As someone who’s made a living with words for decades, Crawford County Independent and Kickapoo Scout editor Charley Preusser is attuned to subtleties in language. “Today, I finally figured out the difference between working from home and working at home,’” he wrote, from his home in rural Soldiers Grove. “The at home means you stayed home from the office and did some stories. The from home means you do everything from home and never go to the office.”
Preusser has not gone to work at the office for several weeks. Neither has reporter Gillian Pomplun. Under any conditions you could say the editor and reporter have a close working relationship. The couple lives together on a hilly farm a few miles from the paper’s Gays Mills office, so keeping in touch about work hasn’t been a problem. And with that much space, neither has social distancing.
“This farm itself is 200 to 250 acres,” said Preusser. “It’s adjacent to other farms of that size. I’m literally on a couple of thousand acres with, who knows, eight, twelve other people.”
But confinement has definitely cramped Pomplun’s reporting style.
“I range very far outside of what most logically would be considered the coverage area of our newspaper,” she recounted. “I mean, one week I was in Sparta, and I was in Platteville, and I was in Prairie du Chien. And that’s something that our newspaper is known for.”
Unable to go out, Pomplun keeps a close watch on social media to search out what’s on people’s minds.
“You have preconceived notions of where people are going to fall on the spectrum. Sometimes there are people that you really thought would say, ‘open it back up,’ and they’re not. And vice versa,” Pomplun observed. Crawford County has swung politically in the last few elections. “I think people’s approach to whether or not to wear PPE (Personal Protective Equipment) in public, wear masks — it’s a statement. It’s an attitude.”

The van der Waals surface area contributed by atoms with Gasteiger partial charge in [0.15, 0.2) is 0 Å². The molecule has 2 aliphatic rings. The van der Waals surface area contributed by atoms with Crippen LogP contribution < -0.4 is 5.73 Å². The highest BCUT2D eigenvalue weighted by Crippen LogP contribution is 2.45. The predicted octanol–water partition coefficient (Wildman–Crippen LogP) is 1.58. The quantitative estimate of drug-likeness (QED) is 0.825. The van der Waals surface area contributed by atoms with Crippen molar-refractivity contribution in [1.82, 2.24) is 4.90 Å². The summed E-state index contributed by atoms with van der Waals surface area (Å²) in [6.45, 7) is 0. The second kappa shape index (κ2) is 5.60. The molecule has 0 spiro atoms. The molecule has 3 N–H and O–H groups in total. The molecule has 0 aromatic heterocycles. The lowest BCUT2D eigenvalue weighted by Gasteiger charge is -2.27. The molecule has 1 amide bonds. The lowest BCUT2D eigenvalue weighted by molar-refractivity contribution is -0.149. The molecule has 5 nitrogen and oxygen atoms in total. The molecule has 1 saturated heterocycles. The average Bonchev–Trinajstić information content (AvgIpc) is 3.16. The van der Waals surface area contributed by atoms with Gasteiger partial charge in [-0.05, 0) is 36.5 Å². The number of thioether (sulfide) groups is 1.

“A lot of places I go, they don’t put on masks,” added Preusser.
He has to venture out every Wednesday to load the newspapers in his bright orange Subaru and tool about on the county’s winding roads. He drops off stacks of the paper to be sold at places like convenience stores that remain open.
“There is some risk. I don’t enjoy it. I don’t think it’s a great idea, but I’m doing it.”
The risk must have struck home for Preusser when he found out that the county’s first COVID-19 patient was someone who performs a similar job. Rural mail carrier Craig Bell also delivers paper and came down with a nasty case of the coronavirus.
Bell’s story of a remarkable recovery and neighborly welcome home was featured on the Independent’s front page. A scoop that Preusser was able to get, as he explained it, “because I live in a small town. Man, that’s why.”
Safer At Home started at a fortuitous time as Preusser sees it since his job includes covering the area’s high school sports.
“I say, thank God. I hate cold baseball,” he said with a shudder. “Thirty seven degrees with some rain bordering on snow. Yeah, that’s it for baseball in Wisconsin.”
Though, he may be coming around on it. “When May comes…well, now you feel like baseball!”
Preusser added that for the first time he’s missed meetings of the school board in Seneca, one of the villages they cover. But he’s heard that a new member, who works in information technology at Trane Technologies in La Crosse, sees a future in virtual schooling continuing after the crisis. It could make some sense in an area that often sees closures due to snow and flooding.
Whatever changes may come to Crawford County over the next few years, readers can be sure they will continue to be published by the Independent and Kickapoo Scout, whether from home or office.